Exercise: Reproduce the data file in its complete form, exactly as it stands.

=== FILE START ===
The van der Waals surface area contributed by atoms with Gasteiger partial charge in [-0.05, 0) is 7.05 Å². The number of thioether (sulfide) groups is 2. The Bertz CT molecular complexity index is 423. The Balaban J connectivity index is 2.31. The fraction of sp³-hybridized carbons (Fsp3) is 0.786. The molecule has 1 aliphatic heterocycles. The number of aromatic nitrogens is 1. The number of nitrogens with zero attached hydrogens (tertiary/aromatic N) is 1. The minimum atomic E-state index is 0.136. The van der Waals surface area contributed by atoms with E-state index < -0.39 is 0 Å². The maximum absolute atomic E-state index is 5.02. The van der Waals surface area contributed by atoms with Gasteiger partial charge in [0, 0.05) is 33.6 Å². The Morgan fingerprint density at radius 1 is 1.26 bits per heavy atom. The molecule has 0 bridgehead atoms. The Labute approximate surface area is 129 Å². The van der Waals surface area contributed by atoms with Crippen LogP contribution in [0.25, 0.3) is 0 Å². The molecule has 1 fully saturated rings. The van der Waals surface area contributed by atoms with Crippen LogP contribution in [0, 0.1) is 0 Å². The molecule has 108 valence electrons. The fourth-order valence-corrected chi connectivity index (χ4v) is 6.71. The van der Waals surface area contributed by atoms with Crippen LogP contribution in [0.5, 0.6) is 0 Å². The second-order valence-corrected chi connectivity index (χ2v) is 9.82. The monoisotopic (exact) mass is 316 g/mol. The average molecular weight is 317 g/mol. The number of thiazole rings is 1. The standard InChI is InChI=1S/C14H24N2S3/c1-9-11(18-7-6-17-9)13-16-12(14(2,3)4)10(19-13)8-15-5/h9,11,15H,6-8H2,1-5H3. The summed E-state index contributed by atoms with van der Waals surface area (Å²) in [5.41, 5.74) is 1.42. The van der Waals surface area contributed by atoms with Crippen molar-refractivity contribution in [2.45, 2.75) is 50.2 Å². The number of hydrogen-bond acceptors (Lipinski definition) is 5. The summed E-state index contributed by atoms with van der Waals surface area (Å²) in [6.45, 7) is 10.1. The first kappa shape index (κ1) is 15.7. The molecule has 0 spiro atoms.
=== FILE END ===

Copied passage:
The van der Waals surface area contributed by atoms with Gasteiger partial charge in [-0.05, 0) is 7.05 Å². The number of thioether (sulfide) groups is 2. The Bertz CT molecular complexity index is 423. The Balaban J connectivity index is 2.31. The fraction of sp³-hybridized carbons (Fsp3) is 0.786. The molecule has 1 aliphatic heterocycles. The number of aromatic nitrogens is 1. The number of nitrogens with zero attached hydrogens (tertiary/aromatic N) is 1. The minimum atomic E-state index is 0.136. The van der Waals surface area contributed by atoms with E-state index < -0.39 is 0 Å². The maximum absolute atomic E-state index is 5.02. The van der Waals surface area contributed by atoms with Gasteiger partial charge in [0, 0.05) is 33.6 Å². The Morgan fingerprint density at radius 1 is 1.26 bits per heavy atom. The molecule has 0 bridgehead atoms. The Labute approximate surface area is 129 Å². The van der Waals surface area contributed by atoms with Crippen LogP contribution in [0.25, 0.3) is 0 Å². The molecule has 1 fully saturated rings. The van der Waals surface area contributed by atoms with Crippen LogP contribution in [0, 0.1) is 0 Å². The molecule has 108 valence electrons. The fourth-order valence-corrected chi connectivity index (χ4v) is 6.71. The van der Waals surface area contributed by atoms with Crippen LogP contribution in [0.5, 0.6) is 0 Å². The second-order valence-corrected chi connectivity index (χ2v) is 9.82. The monoisotopic (exact) mass is 316 g/mol. The average molecular weight is 317 g/mol. The number of thiazole rings is 1. The standard InChI is InChI=1S/C14H24N2S3/c1-9-11(18-7-6-17-9)13-16-12(14(2,3)4)10(19-13)8-15-5/h9,11,15H,6-8H2,1-5H3. The summed E-state index contributed by atoms with van der Waals surface area (Å²) in [5.41, 5.74) is 1.42. The van der Waals surface area contributed by atoms with Crippen molar-refractivity contribution in [2.45, 2.75) is 50.2 Å². The number of hydrogen-bond acceptors (Lipinski definition) is 5. The summed E-state index contributed by atoms with van der Waals surface area (Å²) in [6.45, 7) is 10.1. The first kappa shape index (κ1) is 15.7. The molecule has 0 spiro atoms.